Tuesday, May 26, 2015

Prayer Mail

One thing that can easily happen in children's ministry is that we can get separated from the rest of the church body.  Especially when it comes to the senior adults and others who may not have children currently in the department.  If the children are not in the sanctuary, those two demographics of the church simply may not have contact with them.  This week we are talking about one way to keep the Children's department connected to the rest of the church. 

Today I want to talk about PRAYER MAIL. You may already be familiar with this concept, but if not, it's easy to do, costs very little to start up, and the rewards are far reaching.  Prayer Mail is a way to connect the children to those outside the children's department by giving the people in your church the opportunity to pray for the children. The first thing you want to do is start a Children's Prayer Team.  The easiest way is to take a sign up sheet to all of the adult Sunday School classes and explain what you are doing.  Generally I will go into the classes and say something like the following:
     "We are starting a Children's Prayer Team and we would like to give you the opportunity to be a part of it.  If you sign up, please know you are agreeing to do two things.  First, you will receive a list of prayer requests in the children's handwriting each week.  Please make a point to pray over those requests and praises at some point during the week.  Second, we would ask that you keep the children's requests confidential.  They are told that no one outside the prayer team will ever see them and we would like you to help us honor that promise."

You will notice that I make a point of mentioning the confidentiality of the prayer requests.  This is important because when children know that no one outside the prayer team will see the requests, they are more free to write what is really on their heart.  I have found over the years that children will write things that they have difficulty saying.  In fact, several years ago I was even been made aware of one abuse situation through the prayer mail requests and was able to contact CPS.  If you would come across such a notification, obviously you must take action, but do not include such requests in the copied lists that are handed out.  Perhaps simply put in a note to pray for such and such a child, but do not give details. 

 The picture on the left shows our prayer mail slips.  As you can see, they are pretty simple.  During our prayer song each week, the children are given the opportunity to fill out a slip if they would like to do so. The children can write their name, but do not have to.  They circle whether it is a prayer request or a praise and then write out their request or praise.  We have adults at the Prayer Mail table that will help those who have difficulty writing.  After they are done, the children fold the request and put it in the mailbox.  The one above was made by a teenager in my church in Missouri, but you can also use a regular mailbox.  In my current church, we have a simple plastic mailbox with the words PRAYER MAIL on the side.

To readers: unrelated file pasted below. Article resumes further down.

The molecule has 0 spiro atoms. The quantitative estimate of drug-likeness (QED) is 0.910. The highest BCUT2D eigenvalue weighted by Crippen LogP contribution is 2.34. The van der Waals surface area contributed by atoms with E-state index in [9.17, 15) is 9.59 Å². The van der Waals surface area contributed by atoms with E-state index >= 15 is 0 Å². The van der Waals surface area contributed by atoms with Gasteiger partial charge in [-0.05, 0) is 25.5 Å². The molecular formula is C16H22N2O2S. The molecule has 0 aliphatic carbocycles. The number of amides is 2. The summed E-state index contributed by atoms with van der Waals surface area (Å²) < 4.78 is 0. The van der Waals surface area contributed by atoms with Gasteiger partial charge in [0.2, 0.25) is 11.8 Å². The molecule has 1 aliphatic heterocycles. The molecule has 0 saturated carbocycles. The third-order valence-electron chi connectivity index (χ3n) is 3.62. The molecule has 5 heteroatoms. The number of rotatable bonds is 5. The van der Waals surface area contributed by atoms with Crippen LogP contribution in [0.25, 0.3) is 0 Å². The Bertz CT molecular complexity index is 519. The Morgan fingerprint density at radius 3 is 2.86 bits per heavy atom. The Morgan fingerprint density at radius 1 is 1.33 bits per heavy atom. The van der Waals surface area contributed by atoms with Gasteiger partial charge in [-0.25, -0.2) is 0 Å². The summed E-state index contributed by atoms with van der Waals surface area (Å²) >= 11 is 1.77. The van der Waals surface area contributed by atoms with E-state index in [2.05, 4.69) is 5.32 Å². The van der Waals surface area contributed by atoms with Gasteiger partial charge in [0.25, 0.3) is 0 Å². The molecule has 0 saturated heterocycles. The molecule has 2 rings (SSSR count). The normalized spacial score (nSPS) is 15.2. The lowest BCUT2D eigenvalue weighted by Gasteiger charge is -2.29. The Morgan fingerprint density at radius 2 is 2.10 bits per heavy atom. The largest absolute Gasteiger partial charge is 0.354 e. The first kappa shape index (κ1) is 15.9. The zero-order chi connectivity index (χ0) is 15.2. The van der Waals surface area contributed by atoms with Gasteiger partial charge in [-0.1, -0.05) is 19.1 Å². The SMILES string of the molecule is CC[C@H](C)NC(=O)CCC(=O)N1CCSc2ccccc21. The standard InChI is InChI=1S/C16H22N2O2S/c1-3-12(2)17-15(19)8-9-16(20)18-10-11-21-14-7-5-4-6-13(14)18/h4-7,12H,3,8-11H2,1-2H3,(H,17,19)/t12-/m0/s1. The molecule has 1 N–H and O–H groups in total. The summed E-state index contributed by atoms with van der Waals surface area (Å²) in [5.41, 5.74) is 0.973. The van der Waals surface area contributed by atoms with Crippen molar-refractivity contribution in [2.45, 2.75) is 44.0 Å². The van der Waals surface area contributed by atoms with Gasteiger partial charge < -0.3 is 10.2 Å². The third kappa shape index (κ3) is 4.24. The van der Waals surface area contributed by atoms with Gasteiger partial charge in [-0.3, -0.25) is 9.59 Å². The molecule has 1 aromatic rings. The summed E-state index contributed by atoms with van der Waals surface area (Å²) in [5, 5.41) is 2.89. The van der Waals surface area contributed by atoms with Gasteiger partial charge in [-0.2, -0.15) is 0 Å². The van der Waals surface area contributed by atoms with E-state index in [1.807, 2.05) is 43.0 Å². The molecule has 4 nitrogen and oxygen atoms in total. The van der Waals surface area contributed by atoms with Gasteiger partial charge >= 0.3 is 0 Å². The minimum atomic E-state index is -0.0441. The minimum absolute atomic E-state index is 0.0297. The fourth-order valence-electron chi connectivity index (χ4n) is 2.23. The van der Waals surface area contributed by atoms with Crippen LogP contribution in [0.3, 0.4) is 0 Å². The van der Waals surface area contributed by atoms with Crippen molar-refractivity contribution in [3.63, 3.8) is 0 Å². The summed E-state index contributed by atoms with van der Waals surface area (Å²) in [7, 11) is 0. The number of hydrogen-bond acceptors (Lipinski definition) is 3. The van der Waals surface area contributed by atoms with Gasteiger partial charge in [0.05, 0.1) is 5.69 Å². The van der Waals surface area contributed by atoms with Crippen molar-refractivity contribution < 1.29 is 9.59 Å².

Each week I take out the slips, read through them, and add any clarifications that might be needed so that the words or request can be better understood.  Occasionally, many of the children will be praying for someone they know, but is not known by those on the prayer team.  If that is the case, I might add a note that says, "Bobby is a classmate" or "Jenny is on the local basketball team."  I will also make note if a word or phrase is difficult to make out.  For those I include a "Translation" on the paper.   Then I copy all the requests (usually 3 to a page like shown), fold them, and staple each set so that no one outside the intended prayer team member can accidentally read them.  Our secretary prints off labels for me of everyone on the team.  Then, I distribute them to the different Sunday School classes each week so that the Team can pick up their lists.  If you make labels, I would encourage you to put dates on them so that if someone is absent one week and picks up two the next, they know which list is the most current.

Prayer Mail has been a great way to connect many generations at our church.  It gives our older adults and those without children a way to learn about what is affecting the children in our church and it gives those who are already helping in the department the opportunity to better understand the things that weigh on the minds of the children in our services.  And it reminds us all to pray for our children...and that is a huge benefit for everyone.